By Chau Tran, Product Applications Engineer, Instrumentation Amplifier Products (IAP), Analog Devices (ADI)
Can I measure the difference between two light sources with an instrumentation amplifier?
Yes, by replacing the main setting resistor of an instrumentation amplifier with two photoresistors.
In many lighting applications, measuring the relative intensity of two light sources is more important than measuring their individual intensity, ensuring same intensity light sources. For example, it is helpful to compare the brightness inside a control room to a second room in the same building so the adjustment can be made any time of day or night, or, in a production system, bright light conditions are kept constant.
One way to determine relative intensity is to measure the different outputs of two additional light detectors; their difference will be converted into a single-ended voltage signal with ground reference.
The circuit in Figure 1 shows a simple but effective way to solve this problem by using an instrumentation amplifier with resistor gain control, such as the AD623.
Figure 1: A simple circuit that measures relative light densities
Note that in this circuit there are two special resistors, R1 and R2, where R1 (LDR1) measures the brightness of the two light sources.
LDR stands for light-dependent resistor, or photoresistor. This is a passive electronic component with a resistor that has variable resistance that depends on light intensity. Light-dependent resistors come in different shapes and colours, very useful in many electronic circuits, especially in alarms, switching devices, clocks and streetlights.
In general, LDRs’ resistance is very high in darkness – almost 1MΩ, but when light falls on the LDR, the resistance falls to a few kΩ (10-20 kΩ at 10 lux, 2-4kΩ at 100 lux), depending on the model.
The LDR used for this schematic is from RadioShack (part # 276-1657) – see Figure 2.
Figure 2: RadioShack LDR, part #276-1657
The circuit in Figure 1 uses the AD623 instrumentation amplifier and two LDRs. As the main sensor, photoresistor R1 is a reference-point light source, used as a baseline for light intensity and located in the control room. If you are comparing more than two light sources, you should use this light source as a reference during every comparison, at night or during the day. Keep in mind that it takes 8-12ms for a change in resistance to take place; it also takes several seconds for the resistance to change back to its initial value.
The design is very simple. The power supplies of the system are ±5V and the voltage at both inputs is VIN. Therefore, the same voltage is on one end of each photoresistor and ground on their other end. If the same amount of light fell on both photoresistors, the current difference between them would be zero because their resistances are equal, making the output voltage zero volts.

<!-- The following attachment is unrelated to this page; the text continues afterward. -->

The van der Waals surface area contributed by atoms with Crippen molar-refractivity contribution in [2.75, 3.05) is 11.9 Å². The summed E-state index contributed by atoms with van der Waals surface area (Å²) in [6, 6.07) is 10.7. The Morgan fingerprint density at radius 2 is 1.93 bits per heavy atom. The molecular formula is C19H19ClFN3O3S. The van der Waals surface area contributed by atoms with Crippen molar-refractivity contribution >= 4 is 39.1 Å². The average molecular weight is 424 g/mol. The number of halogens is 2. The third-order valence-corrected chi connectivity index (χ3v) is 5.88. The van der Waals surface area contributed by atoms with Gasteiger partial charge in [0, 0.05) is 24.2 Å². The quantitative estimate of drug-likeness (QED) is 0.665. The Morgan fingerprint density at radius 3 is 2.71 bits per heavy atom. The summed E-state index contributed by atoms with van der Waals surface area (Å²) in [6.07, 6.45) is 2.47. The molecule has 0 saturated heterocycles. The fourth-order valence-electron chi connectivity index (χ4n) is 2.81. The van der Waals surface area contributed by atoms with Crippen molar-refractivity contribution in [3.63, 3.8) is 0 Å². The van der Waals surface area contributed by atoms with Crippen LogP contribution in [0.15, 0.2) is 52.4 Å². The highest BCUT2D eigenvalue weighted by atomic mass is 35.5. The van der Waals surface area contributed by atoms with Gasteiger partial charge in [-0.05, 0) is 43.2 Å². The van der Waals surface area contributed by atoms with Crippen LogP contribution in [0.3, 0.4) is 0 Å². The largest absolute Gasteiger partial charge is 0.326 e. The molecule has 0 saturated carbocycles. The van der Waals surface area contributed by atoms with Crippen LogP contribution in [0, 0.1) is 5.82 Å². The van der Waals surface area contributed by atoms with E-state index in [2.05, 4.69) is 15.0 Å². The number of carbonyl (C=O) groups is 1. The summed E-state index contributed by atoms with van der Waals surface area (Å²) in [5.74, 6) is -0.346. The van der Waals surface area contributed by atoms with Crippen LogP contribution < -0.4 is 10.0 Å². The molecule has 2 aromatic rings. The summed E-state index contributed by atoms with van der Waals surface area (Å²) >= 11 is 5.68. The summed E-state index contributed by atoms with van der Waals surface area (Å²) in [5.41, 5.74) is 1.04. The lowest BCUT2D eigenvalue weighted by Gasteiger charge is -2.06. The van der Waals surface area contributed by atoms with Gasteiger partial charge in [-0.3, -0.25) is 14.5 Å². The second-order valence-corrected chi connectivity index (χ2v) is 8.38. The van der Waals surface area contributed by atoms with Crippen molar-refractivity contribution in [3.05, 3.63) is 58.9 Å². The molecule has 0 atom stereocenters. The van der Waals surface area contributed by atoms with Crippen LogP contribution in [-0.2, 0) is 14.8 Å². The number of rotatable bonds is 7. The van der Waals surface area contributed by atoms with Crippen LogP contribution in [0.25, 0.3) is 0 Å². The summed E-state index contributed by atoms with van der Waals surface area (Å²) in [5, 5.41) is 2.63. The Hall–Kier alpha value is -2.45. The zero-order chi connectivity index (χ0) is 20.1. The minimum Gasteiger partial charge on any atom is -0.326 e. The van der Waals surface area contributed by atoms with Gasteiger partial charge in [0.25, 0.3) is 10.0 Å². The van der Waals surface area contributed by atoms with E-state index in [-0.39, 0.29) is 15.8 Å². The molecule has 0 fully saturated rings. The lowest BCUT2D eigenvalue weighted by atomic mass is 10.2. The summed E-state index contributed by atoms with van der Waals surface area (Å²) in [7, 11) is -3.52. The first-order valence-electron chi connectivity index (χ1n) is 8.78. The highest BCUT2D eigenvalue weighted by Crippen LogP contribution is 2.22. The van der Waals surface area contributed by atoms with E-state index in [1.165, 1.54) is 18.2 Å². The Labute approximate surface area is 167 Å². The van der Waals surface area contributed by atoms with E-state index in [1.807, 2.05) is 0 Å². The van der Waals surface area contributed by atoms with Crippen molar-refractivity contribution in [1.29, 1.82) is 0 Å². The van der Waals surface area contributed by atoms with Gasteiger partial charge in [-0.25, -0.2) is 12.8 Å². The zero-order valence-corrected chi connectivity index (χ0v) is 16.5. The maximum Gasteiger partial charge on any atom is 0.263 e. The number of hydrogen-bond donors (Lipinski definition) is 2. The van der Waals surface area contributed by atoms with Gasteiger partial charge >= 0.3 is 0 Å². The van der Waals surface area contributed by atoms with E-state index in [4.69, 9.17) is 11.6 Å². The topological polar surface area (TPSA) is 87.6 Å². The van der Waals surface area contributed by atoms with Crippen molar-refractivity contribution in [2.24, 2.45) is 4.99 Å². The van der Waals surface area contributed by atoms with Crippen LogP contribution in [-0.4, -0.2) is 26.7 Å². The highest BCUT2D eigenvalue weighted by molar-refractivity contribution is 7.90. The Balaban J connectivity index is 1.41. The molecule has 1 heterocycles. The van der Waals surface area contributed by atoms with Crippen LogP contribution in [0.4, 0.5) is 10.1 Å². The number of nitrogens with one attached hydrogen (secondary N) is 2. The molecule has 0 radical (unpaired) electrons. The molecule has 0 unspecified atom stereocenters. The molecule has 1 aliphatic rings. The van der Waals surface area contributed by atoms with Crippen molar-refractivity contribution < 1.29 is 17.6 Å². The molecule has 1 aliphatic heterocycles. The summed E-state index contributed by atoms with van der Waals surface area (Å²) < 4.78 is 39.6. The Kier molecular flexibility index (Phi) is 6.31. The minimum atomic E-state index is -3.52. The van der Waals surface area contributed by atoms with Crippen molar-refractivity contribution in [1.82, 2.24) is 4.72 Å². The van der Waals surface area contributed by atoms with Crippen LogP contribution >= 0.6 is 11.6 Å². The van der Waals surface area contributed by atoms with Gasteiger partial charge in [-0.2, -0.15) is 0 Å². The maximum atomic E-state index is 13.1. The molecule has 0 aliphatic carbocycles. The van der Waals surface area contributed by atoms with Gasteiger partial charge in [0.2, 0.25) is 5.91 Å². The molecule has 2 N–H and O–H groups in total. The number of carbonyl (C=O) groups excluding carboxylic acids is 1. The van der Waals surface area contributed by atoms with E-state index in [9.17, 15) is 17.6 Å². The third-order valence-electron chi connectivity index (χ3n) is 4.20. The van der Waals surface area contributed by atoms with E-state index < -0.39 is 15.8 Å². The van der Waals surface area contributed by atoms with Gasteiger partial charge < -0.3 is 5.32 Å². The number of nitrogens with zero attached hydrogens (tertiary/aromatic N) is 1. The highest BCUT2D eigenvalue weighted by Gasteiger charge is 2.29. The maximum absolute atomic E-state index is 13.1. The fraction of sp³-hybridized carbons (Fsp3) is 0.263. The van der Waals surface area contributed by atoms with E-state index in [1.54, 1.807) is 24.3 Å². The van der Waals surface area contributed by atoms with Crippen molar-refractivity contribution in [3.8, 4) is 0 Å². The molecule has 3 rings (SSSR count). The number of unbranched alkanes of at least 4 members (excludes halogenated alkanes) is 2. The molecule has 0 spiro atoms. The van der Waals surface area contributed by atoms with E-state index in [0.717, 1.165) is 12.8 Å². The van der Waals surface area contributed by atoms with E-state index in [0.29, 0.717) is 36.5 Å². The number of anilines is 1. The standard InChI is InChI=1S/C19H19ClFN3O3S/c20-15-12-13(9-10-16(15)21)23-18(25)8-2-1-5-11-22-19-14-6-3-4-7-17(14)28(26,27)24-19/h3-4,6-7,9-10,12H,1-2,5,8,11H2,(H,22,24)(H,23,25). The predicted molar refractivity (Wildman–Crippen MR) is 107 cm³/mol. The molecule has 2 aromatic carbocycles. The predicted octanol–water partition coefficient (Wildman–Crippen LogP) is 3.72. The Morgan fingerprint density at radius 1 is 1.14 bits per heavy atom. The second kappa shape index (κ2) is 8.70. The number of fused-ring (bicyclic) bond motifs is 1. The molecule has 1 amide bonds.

When the two rooms are not equally illuminated, there is a difference between the intensities of the two light sources, which creates a voltage at the output of the system. The polarity of this voltage indicates which room is brighter. If the output voltage is positive, this means more light has fallen on LDR2, and vice versa.
Figure 3 shows a scope plot of the output waveform. With the input voltage a 1Vp-p square wave at a frequency of 1kHz, the output (about 2V) indicates that the light source in the second room is brighter.
Figure 3: Output voltage indicates the relative light intensity
In our circuit here, there are two LEDs at the output of the AD623. The red LED, with the positive side connected to the output, turns on when the output is positive (light source 2 is brighter); and the yellow LED, with the positive side to ground, turns on when light source 1 is brighter. Note that the brightness of the LED shows the amplitude level of the relative intensity of the room.
When both rooms appear equally bright, their illuminance is equal and the output is 0V while both LEDs are off.
The voltage at the output of the circuit is:
The rms value of the output is the intensity level of the two light sources.
After calibrating LDR1 to determine the precise resistance at a certain brightness, it can be replaced by a pure resistor and then the system will compare LDR2 to a certain brightness all the time. The fixed resistor then works as a reference for a known light reference.
This type circuit can be a solar seeker – a simple device that tracks a light source. Such a device can keep solar panels aligned with the Sun or can be used in search-and-rescue robots that guide trapped people toward light.
To implement the solar seeker, a servo motor that rotates the photoresistors can be used.
Using AD623, one can find out the efficiency of two light bulbs by putting them in the different rooms together with LDR1 and LDR2, respectively. This circuit has low power consumption and can be powered just by two AA batteries, which is useful in power-sensitive applications.